Well, the internet is on fire today about the White House Iftar and why Muslims are or are not going. Boycotters find it unconscionable to sit down to dinner with people and an administration they feel to be, among other things, guilty of numerous crimes against humanity, lying, perpetuating a foreign policy that endangers not only Muslims but all Americans and peoples of the world and unquestionably supporting Israel and its apartheid state and all that that entails.
Goers talk about their pride at being asked. They insist it will provide an opportunity to ask the “really tough questions” and show the administration what reasonable and rational people Muslims are.
But I don’t see it that way, Goers. I see it as an unrepentant opportunity to sit at the Big Table and hobnob and schmooze with power brokers who can grease the wheels for that next book contract, that amazing new job, that upward swing on the ladder of success in any number of fields and an endorsement of the one’s solid place in the Who’s Who of celebrity Muslimness.
Those really tough questions you’re going to make sure get asked? They won’t get asked except for maybe at your own table. But then, they don’t need to be. These questions have already been answered daily and ad nauseum by the continuation and extension of policies designed to undermine and further destabilize the Muslim world and preclude any possible autonomous self-determination in the region.
What else is there to ask?
That surveillance thing against Muslims in mosques? Well not to worry, because now all Americans are in that boat with you and this President you are so hot to sit down with over bad entrees and limp toasts has already defended broad surveillance, wire taping and email monitoring numerous times in front of the microphone.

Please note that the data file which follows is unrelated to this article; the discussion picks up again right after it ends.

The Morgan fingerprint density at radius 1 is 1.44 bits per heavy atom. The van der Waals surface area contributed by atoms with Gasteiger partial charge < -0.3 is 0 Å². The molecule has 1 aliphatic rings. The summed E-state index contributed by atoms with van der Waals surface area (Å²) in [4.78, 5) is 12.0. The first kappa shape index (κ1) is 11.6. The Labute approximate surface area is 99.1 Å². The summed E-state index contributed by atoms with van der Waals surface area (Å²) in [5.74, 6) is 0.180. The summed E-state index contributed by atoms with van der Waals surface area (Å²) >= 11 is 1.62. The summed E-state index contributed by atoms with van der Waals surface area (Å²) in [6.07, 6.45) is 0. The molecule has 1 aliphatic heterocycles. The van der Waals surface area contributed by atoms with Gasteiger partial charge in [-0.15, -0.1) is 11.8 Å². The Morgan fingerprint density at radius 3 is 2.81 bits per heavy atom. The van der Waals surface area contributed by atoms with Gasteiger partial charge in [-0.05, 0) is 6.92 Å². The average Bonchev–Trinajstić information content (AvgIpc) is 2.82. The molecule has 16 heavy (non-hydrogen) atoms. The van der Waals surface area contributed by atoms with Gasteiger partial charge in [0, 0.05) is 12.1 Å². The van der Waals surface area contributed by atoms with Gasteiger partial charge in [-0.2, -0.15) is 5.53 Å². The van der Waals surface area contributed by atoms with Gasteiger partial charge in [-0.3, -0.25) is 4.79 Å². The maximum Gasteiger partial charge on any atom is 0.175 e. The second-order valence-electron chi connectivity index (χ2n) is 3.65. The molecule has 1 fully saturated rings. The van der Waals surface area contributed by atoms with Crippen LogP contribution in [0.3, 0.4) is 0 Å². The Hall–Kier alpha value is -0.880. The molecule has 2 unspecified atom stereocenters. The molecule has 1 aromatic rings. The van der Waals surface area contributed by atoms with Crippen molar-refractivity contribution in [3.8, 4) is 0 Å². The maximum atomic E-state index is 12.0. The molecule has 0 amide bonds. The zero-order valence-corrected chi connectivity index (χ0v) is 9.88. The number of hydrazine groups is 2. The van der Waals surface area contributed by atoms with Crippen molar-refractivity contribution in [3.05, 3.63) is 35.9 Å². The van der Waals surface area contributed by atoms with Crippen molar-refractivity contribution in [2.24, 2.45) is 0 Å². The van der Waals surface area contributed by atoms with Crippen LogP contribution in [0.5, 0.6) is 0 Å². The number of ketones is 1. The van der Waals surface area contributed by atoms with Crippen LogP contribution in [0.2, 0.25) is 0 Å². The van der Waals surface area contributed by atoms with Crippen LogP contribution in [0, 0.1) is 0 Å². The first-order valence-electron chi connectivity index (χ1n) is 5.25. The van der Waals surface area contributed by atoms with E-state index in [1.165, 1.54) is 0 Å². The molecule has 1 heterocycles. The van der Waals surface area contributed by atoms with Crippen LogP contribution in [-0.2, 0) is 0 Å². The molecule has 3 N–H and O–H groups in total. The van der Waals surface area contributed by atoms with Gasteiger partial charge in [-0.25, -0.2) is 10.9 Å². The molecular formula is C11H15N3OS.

What else is there to ask?
This White House is known for its great messages that are completely void of any meaning or intent to fulfill. Please, if you go and Mr. Obama stands up and delivers a well-crafted and rehearsed feel-good line directed towards Muslims, don’t fall for it. Just admit why you are really there. It will be a really stellar networking opportunity and will allow you the get out of guilt free card that most Americans use. The one that says, well, things are bad, but at least I’m doing okay and my presence here will make a difference. In my own bottom line and that of my ego. Is that what the White House Iftar is supposed to do? Provide opportunities for public pride?
Because all the Goers seem to be sharing with great pride their invitation to the Iftar.
Aaron Vlek converted to Islam in 1975. After wandering a circuitous and solitary path, she ended up where she began and has authored two novels and a work of nonfiction essays on various topics of Islamic interest.
For an different viewpoint on the White House (and State Department) Iftaars, click here to read what News & Politics blogger Aziz Poonawalla has to say, arguing how attending these Iftaars have benefited the community as as whole.
This piece is part of our ongoing series on Ramadan, featuring reflections, stories, and articles from Muslims and non-Muslims on their Ramadan experiences. Keep checking Altmuslim for new pieces throughout Ramadan.